As punishment for the Russian invasion, which initially sought – and failed – to capture Kyiv, the capital, and overthrow the government of President Volodymyr Zelensky, the Western powers imposed an extraordinary barrage of economic sanctions and export controls aimed at crippling the Russian economy. But the results fell short of expectations as energy prices soared and Russia shifted its gas and oil sales to Asia.

Speaking on Wednesday, Putin called the G-7’s proposed oil and gas price caps “stupid” and said they would only further destabilize Europe’s economies. He also threatened that Russia would withdraw from existing supply contracts if the caps took effect.

“Will there be political decisions that contradict the contracts? Yes, we will not fill them. We won’t provide anything if it contradicts our interests,” Putin said, pointing to Moscow’s shift to Asian markets.

Western sanctions are hurting but not yet crushing the Russian economy

On Friday, Gazprom, the Russian gas giant that operates critical gas pipelines supplying Europe, indefinitely halted flow to Germany via the Nord Stream 1 gas pipeline, which accounted for around 35% of all European gas imports from Russia last year.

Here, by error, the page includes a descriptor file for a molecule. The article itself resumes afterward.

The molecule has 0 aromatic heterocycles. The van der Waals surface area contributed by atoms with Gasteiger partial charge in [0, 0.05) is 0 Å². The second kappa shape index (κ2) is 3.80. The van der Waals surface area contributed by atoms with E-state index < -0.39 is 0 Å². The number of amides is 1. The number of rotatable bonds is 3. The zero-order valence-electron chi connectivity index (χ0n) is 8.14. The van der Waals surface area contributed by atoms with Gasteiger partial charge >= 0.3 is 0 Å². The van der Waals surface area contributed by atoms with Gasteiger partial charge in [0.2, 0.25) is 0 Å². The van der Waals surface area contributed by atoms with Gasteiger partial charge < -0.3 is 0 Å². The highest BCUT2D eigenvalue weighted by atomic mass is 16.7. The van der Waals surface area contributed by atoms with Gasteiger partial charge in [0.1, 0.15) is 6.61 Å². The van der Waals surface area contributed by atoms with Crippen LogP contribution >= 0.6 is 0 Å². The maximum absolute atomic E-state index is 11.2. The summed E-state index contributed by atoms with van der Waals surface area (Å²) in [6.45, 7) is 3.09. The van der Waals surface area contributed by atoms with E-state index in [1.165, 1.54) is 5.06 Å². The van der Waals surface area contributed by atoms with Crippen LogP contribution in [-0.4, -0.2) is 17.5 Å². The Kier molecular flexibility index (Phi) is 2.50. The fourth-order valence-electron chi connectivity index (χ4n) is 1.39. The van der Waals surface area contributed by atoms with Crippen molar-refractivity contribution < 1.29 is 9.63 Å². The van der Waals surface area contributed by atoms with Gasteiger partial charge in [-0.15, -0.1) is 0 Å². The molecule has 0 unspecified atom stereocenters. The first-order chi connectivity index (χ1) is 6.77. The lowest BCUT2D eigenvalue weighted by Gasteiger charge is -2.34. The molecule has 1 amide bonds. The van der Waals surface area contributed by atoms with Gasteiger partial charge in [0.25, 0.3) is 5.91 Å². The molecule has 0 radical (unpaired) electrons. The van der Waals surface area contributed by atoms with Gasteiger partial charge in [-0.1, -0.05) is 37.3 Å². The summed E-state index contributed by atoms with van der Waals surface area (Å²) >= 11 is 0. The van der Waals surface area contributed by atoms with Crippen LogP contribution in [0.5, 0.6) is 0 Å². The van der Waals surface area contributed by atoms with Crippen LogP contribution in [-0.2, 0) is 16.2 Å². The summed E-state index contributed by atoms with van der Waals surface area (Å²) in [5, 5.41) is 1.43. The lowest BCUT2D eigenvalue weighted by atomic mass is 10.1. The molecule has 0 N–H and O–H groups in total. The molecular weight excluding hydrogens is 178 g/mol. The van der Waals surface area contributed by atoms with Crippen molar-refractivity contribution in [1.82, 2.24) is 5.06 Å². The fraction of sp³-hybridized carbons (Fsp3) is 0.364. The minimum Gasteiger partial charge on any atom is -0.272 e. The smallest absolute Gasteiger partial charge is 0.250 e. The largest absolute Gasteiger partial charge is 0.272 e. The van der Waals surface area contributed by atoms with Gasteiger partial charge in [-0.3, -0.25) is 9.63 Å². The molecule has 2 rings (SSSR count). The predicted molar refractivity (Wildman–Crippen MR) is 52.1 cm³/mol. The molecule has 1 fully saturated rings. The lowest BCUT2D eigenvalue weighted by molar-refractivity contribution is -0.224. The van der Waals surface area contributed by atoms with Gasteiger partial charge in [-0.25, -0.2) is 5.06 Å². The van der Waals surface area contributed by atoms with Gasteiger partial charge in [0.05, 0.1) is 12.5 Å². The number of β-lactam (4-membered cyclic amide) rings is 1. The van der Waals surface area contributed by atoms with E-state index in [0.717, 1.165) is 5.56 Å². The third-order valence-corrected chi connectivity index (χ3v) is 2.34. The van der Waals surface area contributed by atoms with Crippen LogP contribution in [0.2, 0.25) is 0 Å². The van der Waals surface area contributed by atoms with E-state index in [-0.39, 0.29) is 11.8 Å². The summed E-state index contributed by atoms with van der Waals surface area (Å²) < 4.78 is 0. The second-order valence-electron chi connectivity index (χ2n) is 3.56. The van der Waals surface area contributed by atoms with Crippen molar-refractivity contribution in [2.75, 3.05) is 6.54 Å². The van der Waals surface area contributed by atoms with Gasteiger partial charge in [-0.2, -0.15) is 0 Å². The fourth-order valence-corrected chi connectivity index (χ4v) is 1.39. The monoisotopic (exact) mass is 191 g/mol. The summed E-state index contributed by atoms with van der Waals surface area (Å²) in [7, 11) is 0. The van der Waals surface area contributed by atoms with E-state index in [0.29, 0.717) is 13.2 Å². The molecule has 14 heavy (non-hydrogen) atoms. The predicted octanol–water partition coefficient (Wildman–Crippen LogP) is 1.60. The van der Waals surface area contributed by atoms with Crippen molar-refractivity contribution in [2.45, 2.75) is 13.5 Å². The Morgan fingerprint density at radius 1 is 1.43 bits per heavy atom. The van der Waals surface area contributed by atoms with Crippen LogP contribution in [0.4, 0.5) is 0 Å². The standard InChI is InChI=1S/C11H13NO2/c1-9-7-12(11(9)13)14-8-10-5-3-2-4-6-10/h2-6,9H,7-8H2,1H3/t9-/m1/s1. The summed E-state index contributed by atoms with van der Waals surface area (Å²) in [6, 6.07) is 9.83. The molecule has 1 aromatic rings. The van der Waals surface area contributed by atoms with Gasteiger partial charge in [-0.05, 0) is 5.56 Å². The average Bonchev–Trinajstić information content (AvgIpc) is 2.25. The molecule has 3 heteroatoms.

In another disturbing development, Russian officials and pro-Kremlin Telegram channels widely shared a video supposedly showing frozen Europe in winter. The clip shows a Gazprom employee walking towards a closed gas valve, followed by scenes of a city covered in snow. Online sleuths have identified the frozen city as Krasnoyarsk in Siberia, which does not use natural gas but suffers from air pollution from coal-fired power plants.

In his speech, Putin dismissed the EU’s accusation that Russia is using energy as a weapon, and he reiterated Russia’s earlier claim that technical problems had caused the pipe to fail, complaining that the West was not providing a much-needed turbine to repair it.

“Nord Steam 1 is basically closed now,” Putin said on Wednesday. “There’s an oil leak there – it’s a potentially explosive situation, a fire hazard. … Give us a turbine, and we’ll start Nord Stream 1 tomorrow. But they don’t give us anything .

Putin, however, shrewdly proposed that Moscow was ready to “push the button” and pump gas “tomorrow” through the Nord Stream 2 gas pipeline, which Germany has blocked since the start of operation, at the great fury of the Kremlin.

The Russian leader also dangled restrictions on another crucial European import that Moscow has leverage over: grain.